BlackLight Power, a company that claims to draw energy from a disputed form of hydrogen, said on Thursday that it has licensed its technology to a customer.
New Jersey-based BlackLight Power said a subsidiary of a small New Mexico utility, Roosevelt County Electric Cooperative, has licensed its technology and the rights to buy its heat-generating equipment.
The company's claims have caused controversy because they challenge long-held notions in physics. It's an example of how the surge in interest in energy technology has revived older technologies, like solar thermal, and inspired scientists to develop disruptive technologies.
It's not easy for an outsider to assess the merits of the company's technology, but it appears BlackLight Power is being taken seriously by some people.
BlackLight Power has raised $60 million in funding and the company is in discussions with utilities to use its equipment, according to CEO and founder Randell Mills said. It employs 25 people, about half of which are PhDs. Its process has been peer-reviewed, Mills said, and the company has created a prototype 5 kilowatt machine.
Mills said that the he has found a way to alter the state of stable hydrogen atoms in a new form, called hydrinos, and tap into the energy released during that change.
The company has developed a reactor that uses a solid fuel--a form of nickel called Raney nickel--that starts a chemical reaction that brings a hydrogen's electron closer its nucleus, releasing energy, he explained.
Its business plan is to sell license its equipment broadly and have it sold to utilities. These utilities would use an electrolyzer to split the hydrogen from water and create a burst of thermal energy through the chemical reaction its equipment starts.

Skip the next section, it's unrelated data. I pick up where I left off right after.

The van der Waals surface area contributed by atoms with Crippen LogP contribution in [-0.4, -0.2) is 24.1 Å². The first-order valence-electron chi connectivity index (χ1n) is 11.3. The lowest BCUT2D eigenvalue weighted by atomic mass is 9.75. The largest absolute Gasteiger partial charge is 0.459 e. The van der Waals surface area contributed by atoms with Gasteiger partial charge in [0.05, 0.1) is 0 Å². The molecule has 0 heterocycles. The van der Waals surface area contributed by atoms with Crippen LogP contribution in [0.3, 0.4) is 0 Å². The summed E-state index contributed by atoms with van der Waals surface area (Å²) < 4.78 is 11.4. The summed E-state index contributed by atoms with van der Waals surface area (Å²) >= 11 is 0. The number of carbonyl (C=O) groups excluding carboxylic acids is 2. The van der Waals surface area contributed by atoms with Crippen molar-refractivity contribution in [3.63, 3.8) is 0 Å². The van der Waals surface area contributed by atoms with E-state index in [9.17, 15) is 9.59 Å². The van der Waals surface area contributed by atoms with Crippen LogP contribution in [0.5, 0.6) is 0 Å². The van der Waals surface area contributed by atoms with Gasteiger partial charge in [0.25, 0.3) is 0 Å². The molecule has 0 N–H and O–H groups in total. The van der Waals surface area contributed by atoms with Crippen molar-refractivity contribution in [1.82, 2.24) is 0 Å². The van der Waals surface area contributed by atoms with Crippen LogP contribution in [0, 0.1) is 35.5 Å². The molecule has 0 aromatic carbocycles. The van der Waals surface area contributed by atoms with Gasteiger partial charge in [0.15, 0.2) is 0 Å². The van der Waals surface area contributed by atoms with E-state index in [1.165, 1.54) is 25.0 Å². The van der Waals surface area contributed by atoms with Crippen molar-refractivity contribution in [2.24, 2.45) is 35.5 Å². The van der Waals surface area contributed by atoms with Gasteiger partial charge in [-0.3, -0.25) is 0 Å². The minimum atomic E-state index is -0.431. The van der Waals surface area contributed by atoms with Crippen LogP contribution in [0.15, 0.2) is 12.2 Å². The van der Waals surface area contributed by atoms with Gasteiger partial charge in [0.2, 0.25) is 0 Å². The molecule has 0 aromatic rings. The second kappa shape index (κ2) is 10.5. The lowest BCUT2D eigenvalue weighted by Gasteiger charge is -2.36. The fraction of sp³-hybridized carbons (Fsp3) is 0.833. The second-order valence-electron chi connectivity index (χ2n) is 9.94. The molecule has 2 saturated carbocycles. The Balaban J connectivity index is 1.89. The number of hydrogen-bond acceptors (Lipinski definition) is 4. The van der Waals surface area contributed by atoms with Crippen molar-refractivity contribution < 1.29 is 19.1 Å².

That heat, which power generators now produce by burning natural gas or coal, can be used to make electricity in a far more efficient manner and without fossil fuels, he said. About one liter of water is used per hour and the hydrogen can be recouped during the process to be used again, he said.
VentureBeat has written about BlackLight a few times now and offers a more detailed technical explanation.
In comments on articles about the company, many people dispute BlackLight Power's claims. The Wikipedia entry on "hydrino theory" has a section devoted to the controversy around it and Miles' claims, which he's quick to defend.
"They're arguing a theoretical argument. We can show experimentally that we can create this new form of energy," he said. "We're not in academic discussions anymore. We've moved beyond that."
No doubt, the company will continue to have its detractors. In the meantime, we await to see whether other utility and industrial customers are willing to vet and take a chance on the company's technology.